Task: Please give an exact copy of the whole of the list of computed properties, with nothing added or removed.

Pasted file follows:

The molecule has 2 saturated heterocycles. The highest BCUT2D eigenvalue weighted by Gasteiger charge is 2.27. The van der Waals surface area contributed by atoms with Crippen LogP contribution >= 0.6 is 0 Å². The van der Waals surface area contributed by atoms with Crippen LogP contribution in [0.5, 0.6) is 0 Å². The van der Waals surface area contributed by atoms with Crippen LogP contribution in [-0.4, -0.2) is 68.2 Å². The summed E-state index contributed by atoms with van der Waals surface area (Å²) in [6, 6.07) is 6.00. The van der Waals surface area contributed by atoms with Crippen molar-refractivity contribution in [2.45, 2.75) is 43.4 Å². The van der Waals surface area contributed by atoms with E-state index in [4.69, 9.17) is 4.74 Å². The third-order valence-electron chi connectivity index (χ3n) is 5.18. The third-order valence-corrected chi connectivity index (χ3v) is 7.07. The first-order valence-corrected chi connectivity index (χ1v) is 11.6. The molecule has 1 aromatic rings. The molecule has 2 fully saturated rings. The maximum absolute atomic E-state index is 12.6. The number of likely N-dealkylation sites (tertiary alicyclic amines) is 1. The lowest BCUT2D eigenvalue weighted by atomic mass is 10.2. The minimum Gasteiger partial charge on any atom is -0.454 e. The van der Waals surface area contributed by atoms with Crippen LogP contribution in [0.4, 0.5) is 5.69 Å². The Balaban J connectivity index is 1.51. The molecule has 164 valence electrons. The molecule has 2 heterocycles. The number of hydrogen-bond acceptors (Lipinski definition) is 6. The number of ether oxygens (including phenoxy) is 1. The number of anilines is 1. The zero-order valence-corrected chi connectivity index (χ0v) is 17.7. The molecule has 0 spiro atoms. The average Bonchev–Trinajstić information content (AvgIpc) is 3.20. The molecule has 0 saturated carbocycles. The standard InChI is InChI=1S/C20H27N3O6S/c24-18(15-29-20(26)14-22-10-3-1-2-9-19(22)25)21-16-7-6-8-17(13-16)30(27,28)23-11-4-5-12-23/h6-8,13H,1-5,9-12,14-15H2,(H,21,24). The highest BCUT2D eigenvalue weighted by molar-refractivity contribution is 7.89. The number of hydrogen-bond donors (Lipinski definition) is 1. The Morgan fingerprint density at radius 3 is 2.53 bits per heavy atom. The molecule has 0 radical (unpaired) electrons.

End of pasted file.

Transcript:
The molecule has 2 saturated heterocycles. The highest BCUT2D eigenvalue weighted by Gasteiger charge is 2.27. The van der Waals surface area contributed by atoms with Crippen LogP contribution >= 0.6 is 0 Å². The van der Waals surface area contributed by atoms with Crippen LogP contribution in [0.5, 0.6) is 0 Å². The van der Waals surface area contributed by atoms with Crippen LogP contribution in [-0.4, -0.2) is 68.2 Å². The summed E-state index contributed by atoms with van der Waals surface area (Å²) in [6, 6.07) is 6.00. The van der Waals surface area contributed by atoms with Crippen molar-refractivity contribution in [2.45, 2.75) is 43.4 Å². The van der Waals surface area contributed by atoms with E-state index in [4.69, 9.17) is 4.74 Å². The third-order valence-electron chi connectivity index (χ3n) is 5.18. The third-order valence-corrected chi connectivity index (χ3v) is 7.07. The first-order valence-corrected chi connectivity index (χ1v) is 11.6. The molecule has 1 aromatic rings. The molecule has 2 fully saturated rings. The maximum absolute atomic E-state index is 12.6. The number of likely N-dealkylation sites (tertiary alicyclic amines) is 1. The lowest BCUT2D eigenvalue weighted by atomic mass is 10.2. The minimum Gasteiger partial charge on any atom is -0.454 e. The van der Waals surface area contributed by atoms with Crippen LogP contribution in [0.4, 0.5) is 5.69 Å². The Balaban J connectivity index is 1.51. The molecule has 164 valence electrons. The molecule has 2 heterocycles. The number of hydrogen-bond acceptors (Lipinski definition) is 6. The number of ether oxygens (including phenoxy) is 1. The number of anilines is 1. The zero-order valence-corrected chi connectivity index (χ0v) is 17.7. The molecule has 0 spiro atoms. The average Bonchev–Trinajstić information content (AvgIpc) is 3.20. The molecule has 0 saturated carbocycles. The standard InChI is InChI=1S/C20H27N3O6S/c24-18(15-29-20(26)14-22-10-3-1-2-9-19(22)25)21-16-7-6-8-17(13-16)30(27,28)23-11-4-5-12-23/h6-8,13H,1-5,9-12,14-15H2,(H,21,24). The highest BCUT2D eigenvalue weighted by molar-refractivity contribution is 7.89. The number of hydrogen-bond donors (Lipinski definition) is 1. The Morgan fingerprint density at radius 3 is 2.53 bits per heavy atom. The molecule has 0 radical (unpaired) electrons.